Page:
(CNN) — The incident involving U.S. Secret Service agents and members of the U.S. military allegedly hiring prostitutes before President Barack Obama visited Colombia was “almost certainly” not isolated, according to Sen. Susan Collins of Maine.
Collins’ comments come in an opening statement she plans to give Wednesday morning, May 23rd at a hearing of the Senate Homeland Security Committee. She is the ranking Republican on the panel.
The director of the Secret Service, Mark Sullivan, is set to testify at the hearing. The committee is investigating the use of prostitutes by Secret Service agents in Colombia last month before Obama’s visit — one of four congressional committees looking into the incident.
“This reckless behavior could easily have compromised individuals charged with the security of the president of the United States,” Collins said in her statement. “… The facts so far lead me to conclude that, while not at all representative of the majority of Secret Service personnel, this misconduct was almost certainly not an isolated incident.”
The incident involved roughly 20 alleged prostitutes and has resulted in the dismissal of nine Secret Service members. Three others were cleared of serious misconduct. The military is investigating the alleged involvement of 12 service members.
Collins noted that “it is basic ‘counterintelligence 101’ that Secret Service personnel and others holding sensitive positions of trust in the U.S. government should avoid any situation that could provide a foreign intelligence or security service or criminal gangs with the means of exerting coercion or blackmail. Yet two of the primary means of entrapment — sexual lures and alcohol — were both present here in abundance.”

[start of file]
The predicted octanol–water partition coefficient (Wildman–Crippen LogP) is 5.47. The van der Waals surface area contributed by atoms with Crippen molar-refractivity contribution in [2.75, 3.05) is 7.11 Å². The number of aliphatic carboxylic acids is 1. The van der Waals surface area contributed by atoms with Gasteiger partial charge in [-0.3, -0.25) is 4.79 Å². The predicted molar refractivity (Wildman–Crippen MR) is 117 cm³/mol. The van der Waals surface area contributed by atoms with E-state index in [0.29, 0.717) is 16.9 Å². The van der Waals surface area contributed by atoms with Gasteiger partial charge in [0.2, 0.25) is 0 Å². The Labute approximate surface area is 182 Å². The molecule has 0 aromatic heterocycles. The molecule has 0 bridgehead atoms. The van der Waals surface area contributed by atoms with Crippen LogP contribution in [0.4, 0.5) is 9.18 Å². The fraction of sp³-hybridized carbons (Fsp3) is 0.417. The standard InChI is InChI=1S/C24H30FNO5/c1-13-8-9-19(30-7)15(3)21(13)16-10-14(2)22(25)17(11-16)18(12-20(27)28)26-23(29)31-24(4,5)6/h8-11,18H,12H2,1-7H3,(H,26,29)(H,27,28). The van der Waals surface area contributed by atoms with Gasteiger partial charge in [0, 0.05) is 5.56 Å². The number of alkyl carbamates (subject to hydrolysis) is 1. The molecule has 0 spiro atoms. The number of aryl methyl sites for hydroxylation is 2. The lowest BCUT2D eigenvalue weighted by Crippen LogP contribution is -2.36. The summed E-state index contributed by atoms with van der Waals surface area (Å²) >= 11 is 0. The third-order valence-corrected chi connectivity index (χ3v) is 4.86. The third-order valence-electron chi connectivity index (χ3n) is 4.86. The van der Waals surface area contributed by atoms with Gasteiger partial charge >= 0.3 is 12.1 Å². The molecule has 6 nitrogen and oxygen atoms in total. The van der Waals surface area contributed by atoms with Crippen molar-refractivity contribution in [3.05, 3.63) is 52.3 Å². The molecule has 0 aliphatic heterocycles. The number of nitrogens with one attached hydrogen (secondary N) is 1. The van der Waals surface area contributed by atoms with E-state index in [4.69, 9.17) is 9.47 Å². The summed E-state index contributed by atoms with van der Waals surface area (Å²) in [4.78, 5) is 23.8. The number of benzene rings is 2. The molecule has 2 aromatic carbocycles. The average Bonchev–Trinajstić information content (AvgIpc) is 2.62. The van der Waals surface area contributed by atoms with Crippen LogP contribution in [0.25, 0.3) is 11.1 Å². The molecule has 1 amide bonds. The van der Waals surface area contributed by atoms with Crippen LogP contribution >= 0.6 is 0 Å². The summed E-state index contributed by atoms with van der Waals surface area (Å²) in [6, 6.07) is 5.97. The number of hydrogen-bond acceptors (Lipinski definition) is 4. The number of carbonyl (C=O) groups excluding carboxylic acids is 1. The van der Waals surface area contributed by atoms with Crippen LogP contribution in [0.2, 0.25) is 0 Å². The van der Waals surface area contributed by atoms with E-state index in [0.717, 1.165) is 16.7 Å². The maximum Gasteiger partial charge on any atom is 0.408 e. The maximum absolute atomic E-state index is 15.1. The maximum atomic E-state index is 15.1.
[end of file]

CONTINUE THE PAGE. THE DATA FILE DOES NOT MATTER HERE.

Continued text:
While preliminary findings are that no weapons or classified material was in the agents’ rooms, those involved “could easily have been drugged or kidnapped, or had their liaisons with these foreign national used to blackmail them,” she said. “… They willingly made themselves potential targets not only for intelligence or security services, but also for groups like the FARC or drug cartels.”
Collins said that 12 agents comprise 8% of the male Secret Service personnel in-country, and 9% of those staying at Cartagena’s Caribe Hotel at the time.
“Contrary to the conventional story line, this was not simply a single, organized group that went out for a night on the town together,” she said. “These were individuals and small groups of two and three — 11 individuals from the Caribe and one from the Hilton — that went out at different times to different clubs, bars and brothels but who all ended up in similar circumstances.”
Two agents were married supervisors, she said — “that surely sends a message to the rank and file that this kind of activity is tolerated on the road … the circumstances suggest an issue of culture.”
Meanwhile, three Drug Enforcement Administration agents are under investigation for allegedly soliciting sex in Cartagena. One of them had a long-term relationship with a prostitute, two government sources familiar with the investigation said.
The DEA agents were not involved in security for the president’s trip, the government sources said.
The DEA agent’s relationship with the prostitute came to light after a Secret Service agent voluntarily reported to his superiors that he was at a party at the agents’ Cartagena apartment on April 13 where the three agents and several women were present, the government sources said.
The Secret Service agent is the 13th employee to be caught up in the Colombia scandal. He is on administrative leave, according to several sources, but is not expected to lose his job because he came forward on his own to report the incident.